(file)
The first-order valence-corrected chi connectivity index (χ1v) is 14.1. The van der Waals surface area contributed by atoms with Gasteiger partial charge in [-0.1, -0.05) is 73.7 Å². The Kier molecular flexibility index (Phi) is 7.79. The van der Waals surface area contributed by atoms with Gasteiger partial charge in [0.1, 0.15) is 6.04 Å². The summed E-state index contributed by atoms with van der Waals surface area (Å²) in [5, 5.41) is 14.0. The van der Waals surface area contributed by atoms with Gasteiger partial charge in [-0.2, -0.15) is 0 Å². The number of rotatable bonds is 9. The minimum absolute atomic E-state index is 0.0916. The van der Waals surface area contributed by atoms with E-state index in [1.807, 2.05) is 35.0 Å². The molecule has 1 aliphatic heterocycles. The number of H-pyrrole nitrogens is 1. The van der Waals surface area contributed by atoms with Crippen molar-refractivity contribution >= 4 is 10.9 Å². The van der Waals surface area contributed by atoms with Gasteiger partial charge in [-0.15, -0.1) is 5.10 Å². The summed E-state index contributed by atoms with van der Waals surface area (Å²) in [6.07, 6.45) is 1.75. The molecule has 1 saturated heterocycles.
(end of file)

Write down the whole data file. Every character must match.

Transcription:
The first-order valence-corrected chi connectivity index (χ1v) is 14.1. The van der Waals surface area contributed by atoms with Gasteiger partial charge in [-0.1, -0.05) is 73.7 Å². The Kier molecular flexibility index (Phi) is 7.79. The van der Waals surface area contributed by atoms with Gasteiger partial charge in [0.1, 0.15) is 6.04 Å². The summed E-state index contributed by atoms with van der Waals surface area (Å²) in [5, 5.41) is 14.0. The van der Waals surface area contributed by atoms with Gasteiger partial charge in [-0.2, -0.15) is 0 Å². The number of rotatable bonds is 9. The minimum absolute atomic E-state index is 0.0916. The van der Waals surface area contributed by atoms with E-state index in [1.807, 2.05) is 35.0 Å². The molecule has 1 aliphatic heterocycles. The number of H-pyrrole nitrogens is 1. The van der Waals surface area contributed by atoms with Crippen molar-refractivity contribution >= 4 is 10.9 Å². The van der Waals surface area contributed by atoms with Gasteiger partial charge in [-0.15, -0.1) is 5.10 Å². The summed E-state index contributed by atoms with van der Waals surface area (Å²) in [6.07, 6.45) is 1.75. The molecule has 1 saturated heterocycles.